SUMMARY: Ed Wilson talks about a visit to the Bach museum in Leipzig
So, while I was in Leipzig, Germany, I had the opportunity to visit the Bach museum. It was both a moving and educational experience. First the moving portion. While there, we had the chance to see an organ that Bach had played. It has been completely restored, and was absolutely amazing. But the part that was so moving was when we walked into a musical instrument room, and as soon as we came into the room we were staring at a nearly 300 year old double base.
To imagine the loving care that the instrument maker had put into making such a remarkable device was mind boggling. This was all make by hand, there were no electric planners and joiners, no noisy band saws, only the whispered sounds of metal blade sliding across fine grained wood.
One of the things that is very hard to imagine is that while Bach hand wrote his compositions, there was no lined music paper. In fact, paper itself was made from old cotton cloth that was recycled. It was cleaned, boiled, and broken down into fibers. Next it was hand formed into molds that gave the paper it’s rectangular shape. Once dried, it was hand burnished by workers. It was therefore very expensive to make and to purchase. In fact, each paper maker had a water mark that was set into the molds to identify it by maker. One was in the shape of a half moon.
So, where did the treble and bass clefs come from? There was a real cool tool that had the ten little arrows on it. Think of a ten fountain pens hooked together (only much smaller and more compact) and you have the very idea. Of course, that also meant you needed to be able to draw a straight line.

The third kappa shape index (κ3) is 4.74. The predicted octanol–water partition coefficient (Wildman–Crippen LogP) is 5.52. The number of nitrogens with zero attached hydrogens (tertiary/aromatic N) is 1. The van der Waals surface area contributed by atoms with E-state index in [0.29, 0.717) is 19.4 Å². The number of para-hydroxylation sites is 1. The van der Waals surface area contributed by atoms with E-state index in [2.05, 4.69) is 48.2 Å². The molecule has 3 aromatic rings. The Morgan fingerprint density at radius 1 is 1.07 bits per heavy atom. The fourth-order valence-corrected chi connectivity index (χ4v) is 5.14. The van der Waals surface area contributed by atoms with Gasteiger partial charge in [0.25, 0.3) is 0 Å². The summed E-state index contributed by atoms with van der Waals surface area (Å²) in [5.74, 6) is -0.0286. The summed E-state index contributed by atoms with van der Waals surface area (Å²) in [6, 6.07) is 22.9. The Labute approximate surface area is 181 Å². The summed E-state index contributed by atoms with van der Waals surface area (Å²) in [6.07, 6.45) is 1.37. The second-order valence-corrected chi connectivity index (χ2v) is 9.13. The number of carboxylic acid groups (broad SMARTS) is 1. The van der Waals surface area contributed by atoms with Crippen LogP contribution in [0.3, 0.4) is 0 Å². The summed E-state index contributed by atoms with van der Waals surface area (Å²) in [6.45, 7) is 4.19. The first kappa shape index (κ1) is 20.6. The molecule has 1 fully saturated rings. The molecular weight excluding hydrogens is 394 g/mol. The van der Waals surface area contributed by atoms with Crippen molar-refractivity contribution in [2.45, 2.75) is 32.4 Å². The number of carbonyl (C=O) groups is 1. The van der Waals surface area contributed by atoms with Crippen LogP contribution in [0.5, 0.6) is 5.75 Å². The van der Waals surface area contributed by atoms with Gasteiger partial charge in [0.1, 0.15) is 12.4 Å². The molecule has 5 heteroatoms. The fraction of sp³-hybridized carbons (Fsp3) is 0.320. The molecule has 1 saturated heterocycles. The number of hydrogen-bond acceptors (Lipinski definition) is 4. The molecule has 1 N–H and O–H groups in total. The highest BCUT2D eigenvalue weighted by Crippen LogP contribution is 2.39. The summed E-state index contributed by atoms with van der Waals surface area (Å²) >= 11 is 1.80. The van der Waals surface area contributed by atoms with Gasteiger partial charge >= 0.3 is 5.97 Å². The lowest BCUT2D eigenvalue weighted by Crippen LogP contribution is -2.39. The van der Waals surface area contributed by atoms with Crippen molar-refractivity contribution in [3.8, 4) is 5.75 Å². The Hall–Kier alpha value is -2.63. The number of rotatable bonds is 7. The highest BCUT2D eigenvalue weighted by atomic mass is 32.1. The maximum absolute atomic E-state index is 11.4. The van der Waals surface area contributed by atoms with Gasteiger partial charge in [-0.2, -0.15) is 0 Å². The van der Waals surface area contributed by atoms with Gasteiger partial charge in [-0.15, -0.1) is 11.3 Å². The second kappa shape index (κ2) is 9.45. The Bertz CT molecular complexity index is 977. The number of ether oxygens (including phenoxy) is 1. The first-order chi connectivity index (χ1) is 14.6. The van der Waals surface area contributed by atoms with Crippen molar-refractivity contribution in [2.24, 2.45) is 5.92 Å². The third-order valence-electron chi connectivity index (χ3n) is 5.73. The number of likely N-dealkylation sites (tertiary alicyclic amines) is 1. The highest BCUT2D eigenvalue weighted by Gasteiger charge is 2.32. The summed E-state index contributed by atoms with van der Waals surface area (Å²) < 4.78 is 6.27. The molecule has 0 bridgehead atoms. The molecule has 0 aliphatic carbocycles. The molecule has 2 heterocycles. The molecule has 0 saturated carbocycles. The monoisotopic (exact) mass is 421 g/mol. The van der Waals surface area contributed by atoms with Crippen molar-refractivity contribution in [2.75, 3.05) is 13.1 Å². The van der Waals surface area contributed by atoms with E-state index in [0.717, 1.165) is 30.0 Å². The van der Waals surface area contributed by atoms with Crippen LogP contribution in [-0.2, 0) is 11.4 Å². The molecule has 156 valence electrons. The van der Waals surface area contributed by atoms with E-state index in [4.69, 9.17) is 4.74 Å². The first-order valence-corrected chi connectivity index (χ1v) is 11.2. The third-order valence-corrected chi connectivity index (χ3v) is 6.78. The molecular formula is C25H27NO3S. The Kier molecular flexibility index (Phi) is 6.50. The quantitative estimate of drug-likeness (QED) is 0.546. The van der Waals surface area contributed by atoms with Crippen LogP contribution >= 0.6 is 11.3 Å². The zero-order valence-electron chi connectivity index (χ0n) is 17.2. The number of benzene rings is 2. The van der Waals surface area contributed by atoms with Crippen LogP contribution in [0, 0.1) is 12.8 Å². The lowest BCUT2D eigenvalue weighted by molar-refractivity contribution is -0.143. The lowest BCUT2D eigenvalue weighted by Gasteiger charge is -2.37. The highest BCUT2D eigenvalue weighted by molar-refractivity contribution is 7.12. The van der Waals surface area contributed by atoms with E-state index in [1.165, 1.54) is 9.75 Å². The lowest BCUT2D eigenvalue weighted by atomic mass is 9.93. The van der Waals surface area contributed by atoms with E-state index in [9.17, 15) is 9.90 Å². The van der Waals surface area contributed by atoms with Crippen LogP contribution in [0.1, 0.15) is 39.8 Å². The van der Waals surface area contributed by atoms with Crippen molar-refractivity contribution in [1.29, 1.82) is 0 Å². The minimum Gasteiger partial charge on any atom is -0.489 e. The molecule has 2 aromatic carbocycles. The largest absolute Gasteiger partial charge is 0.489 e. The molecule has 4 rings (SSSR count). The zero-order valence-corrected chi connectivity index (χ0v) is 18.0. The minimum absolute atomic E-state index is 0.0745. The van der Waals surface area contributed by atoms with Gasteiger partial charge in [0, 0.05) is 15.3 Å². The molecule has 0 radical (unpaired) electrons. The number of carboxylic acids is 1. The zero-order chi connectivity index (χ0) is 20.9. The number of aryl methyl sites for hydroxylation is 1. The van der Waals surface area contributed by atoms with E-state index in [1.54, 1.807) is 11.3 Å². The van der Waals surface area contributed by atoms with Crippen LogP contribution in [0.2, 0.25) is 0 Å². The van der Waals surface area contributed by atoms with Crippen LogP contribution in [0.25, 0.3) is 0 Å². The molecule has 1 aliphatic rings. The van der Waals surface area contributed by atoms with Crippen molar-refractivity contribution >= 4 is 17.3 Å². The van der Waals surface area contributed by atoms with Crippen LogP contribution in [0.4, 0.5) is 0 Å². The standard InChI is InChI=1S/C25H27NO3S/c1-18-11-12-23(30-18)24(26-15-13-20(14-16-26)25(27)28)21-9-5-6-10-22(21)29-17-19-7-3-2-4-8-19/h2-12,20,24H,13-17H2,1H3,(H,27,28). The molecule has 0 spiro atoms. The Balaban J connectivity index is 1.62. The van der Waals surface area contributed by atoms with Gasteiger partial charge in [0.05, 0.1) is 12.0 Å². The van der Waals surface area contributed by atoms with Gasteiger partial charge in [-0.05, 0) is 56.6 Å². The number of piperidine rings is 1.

So, here is Bach by candle light, using his clef tool to draw the lines on really, really expensive hand made paper. He has to wait for the ink to dry. Now, he dips his fountain pen and begins to write music after hammering it out on his organ. Now, of course, he was very good, but he was not perfect. Therefore, he would make corrections to his paper as he went along.
Now, it needs to make parts for all of the other instruments. He had copyists for those jobs – one was a trusted student of his, another was his wife who was a very talented singer. Now, are these copyists perfect? Nope, they are not.
But what about rehearsal at the St. Thomas cathedral, where Bach was the concert meister. Guaranteed, even after Bach had visualized the music, once he heard the flutist, or the oboe or bassoon player, he had extra changes. The musicians themselves, probably just added them to their copy. Maybe Bach kept up with them in his copy, or in his head.
So which is the original music? The music Bach wrote in his study, the music copied by the copyists, the musicians copies, the musicians copies with notes, or Bach’s performance copy? It all goes back to intent. What did Bach intend this piece to sound like.
Oh, by the way, during his first 40 weeks at St. Thomas, he wrote a new cantata each week. I always pictured them as a bunch of old foggies playing classical music, but Bach was cutting edge. He was friends with an instrument maker, and he always had access to the latest and greatest stuff. Way cool stuff…